Even if we assume that the current capacities and impacts of AI systems are massively oversold, it is still clear that widespread deployment of Artificial Intelligence has the potential to further wreck the social fabric of our societies in pursuit of optimising the extraction of value. Given this it is not entirely surprising that the purveyors of the AI driven future are anticipating on the inevitable backlash:

Another plank in the industry’s strategy is to pretend that all the important issues about AI are about ethics and accordingly the companies have banded together to finance numerous initiatives to study ethical issues in the hope of earning brownie points from gullible politicians and potential regulators. This is what is known in rugby circles as “getting your retaliation in first” and the result is what can only be described as “ethics theatre”, much like the security theatre that goes on at airports.

The term “ethics theatre” seems spot on in this context. So far the whole discussion about AI ethics does indeed resemble a theatre more than anything else2. On multiple occasions I have seen otherwise critical people become almost deferential to some imagined higher order of discourse as soon as discussions were framed as being about the “ethics of…”. Having unmasked the abundance of ethics talk as an attempt to proactively deflect regulation Naughton points out that what we really need is indeed regulation:

…in the end it’s law, not ethics, that should decide what happens, as Paul Nemitz, principal adviser to the European commission, points out in a terrific article just published by the Royal Society. Just as architects have to think about building codes when designing a house, he writes, tech companies “will have to think from the outset… about how their future program could affect democracy, fundamental rights and the rule of law and how to ensure that the program does not undermine or disregard… these basic tenets of constitutional democracy”.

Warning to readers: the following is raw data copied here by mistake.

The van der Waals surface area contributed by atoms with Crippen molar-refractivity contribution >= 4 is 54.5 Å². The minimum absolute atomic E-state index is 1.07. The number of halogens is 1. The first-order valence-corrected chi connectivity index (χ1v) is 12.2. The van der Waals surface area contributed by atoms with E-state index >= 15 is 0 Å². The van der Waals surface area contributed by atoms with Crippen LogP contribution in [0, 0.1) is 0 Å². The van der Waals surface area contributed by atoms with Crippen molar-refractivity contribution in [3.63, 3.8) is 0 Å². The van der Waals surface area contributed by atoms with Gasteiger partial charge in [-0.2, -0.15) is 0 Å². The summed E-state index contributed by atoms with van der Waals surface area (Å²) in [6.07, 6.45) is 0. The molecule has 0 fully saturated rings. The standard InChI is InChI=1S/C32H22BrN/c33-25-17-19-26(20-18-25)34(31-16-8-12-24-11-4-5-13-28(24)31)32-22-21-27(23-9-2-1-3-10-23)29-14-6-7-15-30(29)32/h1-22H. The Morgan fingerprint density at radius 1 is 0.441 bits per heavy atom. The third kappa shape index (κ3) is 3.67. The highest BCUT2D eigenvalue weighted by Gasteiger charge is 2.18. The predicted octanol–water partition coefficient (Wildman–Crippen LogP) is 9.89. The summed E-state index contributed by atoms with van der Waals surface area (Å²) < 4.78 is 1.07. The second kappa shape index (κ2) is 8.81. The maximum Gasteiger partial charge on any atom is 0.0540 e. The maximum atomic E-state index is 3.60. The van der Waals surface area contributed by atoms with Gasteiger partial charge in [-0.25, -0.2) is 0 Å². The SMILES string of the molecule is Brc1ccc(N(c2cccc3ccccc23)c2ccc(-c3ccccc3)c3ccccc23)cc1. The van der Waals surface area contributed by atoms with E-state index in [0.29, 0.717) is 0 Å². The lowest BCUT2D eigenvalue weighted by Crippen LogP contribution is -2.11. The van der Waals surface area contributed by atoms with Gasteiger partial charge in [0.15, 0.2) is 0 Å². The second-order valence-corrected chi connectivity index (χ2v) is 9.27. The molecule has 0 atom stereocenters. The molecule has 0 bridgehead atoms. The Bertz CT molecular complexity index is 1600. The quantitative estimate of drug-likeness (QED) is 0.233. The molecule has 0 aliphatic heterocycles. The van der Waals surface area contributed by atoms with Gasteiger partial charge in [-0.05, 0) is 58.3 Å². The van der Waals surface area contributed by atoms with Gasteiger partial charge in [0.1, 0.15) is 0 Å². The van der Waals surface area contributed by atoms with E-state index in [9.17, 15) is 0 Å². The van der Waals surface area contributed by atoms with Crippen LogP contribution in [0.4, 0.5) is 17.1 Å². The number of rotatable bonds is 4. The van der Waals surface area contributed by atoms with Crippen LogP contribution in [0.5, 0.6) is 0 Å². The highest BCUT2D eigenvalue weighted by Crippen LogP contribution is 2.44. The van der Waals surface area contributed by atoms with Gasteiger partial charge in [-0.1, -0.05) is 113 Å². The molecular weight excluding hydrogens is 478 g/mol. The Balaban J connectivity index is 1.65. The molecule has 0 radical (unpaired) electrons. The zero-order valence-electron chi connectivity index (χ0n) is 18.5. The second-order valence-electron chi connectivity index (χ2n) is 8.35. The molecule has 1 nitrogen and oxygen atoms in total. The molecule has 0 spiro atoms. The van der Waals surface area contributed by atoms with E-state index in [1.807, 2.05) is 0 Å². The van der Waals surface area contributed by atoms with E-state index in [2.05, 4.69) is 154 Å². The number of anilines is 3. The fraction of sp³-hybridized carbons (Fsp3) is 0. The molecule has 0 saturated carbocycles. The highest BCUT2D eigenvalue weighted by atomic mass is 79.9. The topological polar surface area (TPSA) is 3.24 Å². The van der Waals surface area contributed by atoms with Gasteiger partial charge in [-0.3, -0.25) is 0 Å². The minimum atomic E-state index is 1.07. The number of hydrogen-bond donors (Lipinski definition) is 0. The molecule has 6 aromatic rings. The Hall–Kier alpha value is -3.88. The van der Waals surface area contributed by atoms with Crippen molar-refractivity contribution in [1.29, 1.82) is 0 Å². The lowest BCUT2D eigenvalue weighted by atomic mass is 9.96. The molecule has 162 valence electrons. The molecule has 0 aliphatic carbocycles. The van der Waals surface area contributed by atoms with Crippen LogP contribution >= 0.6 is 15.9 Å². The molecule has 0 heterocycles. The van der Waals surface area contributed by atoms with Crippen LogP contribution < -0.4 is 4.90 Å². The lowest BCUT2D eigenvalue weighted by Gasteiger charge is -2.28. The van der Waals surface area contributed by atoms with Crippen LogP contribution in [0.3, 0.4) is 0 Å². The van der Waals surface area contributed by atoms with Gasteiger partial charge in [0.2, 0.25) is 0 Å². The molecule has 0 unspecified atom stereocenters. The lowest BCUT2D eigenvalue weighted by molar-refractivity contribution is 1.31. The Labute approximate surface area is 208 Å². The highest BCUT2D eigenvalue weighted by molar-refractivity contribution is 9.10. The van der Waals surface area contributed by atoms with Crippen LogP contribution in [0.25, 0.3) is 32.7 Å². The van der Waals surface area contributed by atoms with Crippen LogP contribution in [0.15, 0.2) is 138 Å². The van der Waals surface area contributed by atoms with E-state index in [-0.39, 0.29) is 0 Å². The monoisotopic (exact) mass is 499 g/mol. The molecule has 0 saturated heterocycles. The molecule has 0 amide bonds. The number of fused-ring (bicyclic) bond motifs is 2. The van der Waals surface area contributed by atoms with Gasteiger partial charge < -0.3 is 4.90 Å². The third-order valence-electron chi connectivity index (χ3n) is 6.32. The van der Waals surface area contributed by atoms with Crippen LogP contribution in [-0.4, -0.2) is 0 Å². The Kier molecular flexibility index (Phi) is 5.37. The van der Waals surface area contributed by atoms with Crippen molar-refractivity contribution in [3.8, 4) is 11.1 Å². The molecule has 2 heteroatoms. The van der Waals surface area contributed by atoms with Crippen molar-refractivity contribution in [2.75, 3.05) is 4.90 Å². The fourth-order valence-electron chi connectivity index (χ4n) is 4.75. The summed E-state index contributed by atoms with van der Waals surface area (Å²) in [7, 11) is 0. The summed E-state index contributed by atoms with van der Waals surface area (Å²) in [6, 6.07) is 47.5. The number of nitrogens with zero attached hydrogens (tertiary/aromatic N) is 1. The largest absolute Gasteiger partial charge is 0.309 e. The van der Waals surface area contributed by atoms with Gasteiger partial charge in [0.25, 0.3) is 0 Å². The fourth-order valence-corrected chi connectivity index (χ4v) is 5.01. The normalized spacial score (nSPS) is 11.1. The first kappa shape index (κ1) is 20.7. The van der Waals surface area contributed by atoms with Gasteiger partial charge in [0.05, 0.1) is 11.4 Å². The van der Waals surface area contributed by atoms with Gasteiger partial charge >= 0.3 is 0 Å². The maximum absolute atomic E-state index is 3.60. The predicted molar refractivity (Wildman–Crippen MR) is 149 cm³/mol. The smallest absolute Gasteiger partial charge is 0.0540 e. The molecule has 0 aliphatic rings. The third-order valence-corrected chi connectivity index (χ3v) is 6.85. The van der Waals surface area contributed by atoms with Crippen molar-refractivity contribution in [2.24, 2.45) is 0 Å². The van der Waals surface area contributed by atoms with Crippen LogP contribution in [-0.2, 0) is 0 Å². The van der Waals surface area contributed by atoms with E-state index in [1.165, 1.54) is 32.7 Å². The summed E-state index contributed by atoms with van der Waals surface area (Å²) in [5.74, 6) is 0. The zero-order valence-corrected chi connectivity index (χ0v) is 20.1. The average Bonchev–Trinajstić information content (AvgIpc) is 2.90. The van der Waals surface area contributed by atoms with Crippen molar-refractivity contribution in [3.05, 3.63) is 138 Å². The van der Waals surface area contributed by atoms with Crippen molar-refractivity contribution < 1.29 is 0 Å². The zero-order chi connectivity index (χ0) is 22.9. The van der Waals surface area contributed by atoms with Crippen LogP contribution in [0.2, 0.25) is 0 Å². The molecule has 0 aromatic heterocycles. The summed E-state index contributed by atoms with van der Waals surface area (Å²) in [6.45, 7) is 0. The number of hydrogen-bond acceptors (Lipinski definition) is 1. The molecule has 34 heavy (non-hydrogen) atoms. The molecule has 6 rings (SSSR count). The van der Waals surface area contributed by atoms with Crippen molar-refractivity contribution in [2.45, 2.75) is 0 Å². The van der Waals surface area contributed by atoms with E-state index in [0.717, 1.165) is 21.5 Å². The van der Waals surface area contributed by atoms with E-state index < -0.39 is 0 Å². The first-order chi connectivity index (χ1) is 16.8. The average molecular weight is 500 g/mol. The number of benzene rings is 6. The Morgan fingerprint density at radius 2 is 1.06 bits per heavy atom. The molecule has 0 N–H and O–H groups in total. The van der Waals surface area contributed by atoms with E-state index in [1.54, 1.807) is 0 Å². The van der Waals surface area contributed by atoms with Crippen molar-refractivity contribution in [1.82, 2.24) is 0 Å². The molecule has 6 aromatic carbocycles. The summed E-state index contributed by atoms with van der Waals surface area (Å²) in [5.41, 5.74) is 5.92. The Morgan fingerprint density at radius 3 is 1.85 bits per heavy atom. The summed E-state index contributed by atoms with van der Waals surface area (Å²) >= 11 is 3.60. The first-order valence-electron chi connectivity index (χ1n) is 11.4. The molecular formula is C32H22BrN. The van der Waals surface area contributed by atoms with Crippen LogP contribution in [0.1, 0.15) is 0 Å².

This is an idea that we should take very seriously. Now that our public spaces are more and more defined by code and data, it is high time to realise that ideas like “moving fast and breaking things” are the equivalent ignoring building codes when constructing schools in earthquake-prone areas.

  1. That being said, I would totally be in the market for an AI powered app that can reliably tell me if an avocado is indeed ripe to eat. i would imagine that it can’t be that hard to train a neural network to do so by feeding it thousands of avocado images labeled according to ripeness. ↩︎

  2. The notable exception is the 2017 MIT experiment about the who should be killed by autonomous vehicles, which probably kick-started this entire AI ethics trope. Although in retrospect that was not so much about AI ethics but about the personal ethics of the participants. In my case the strongly held belief that any “self driving” car must always attempt to minimise harm done to anyone not driving in a car, even if that comes at the cost of maximising deaths among vehicle passengers. ↩︎

Lille 3000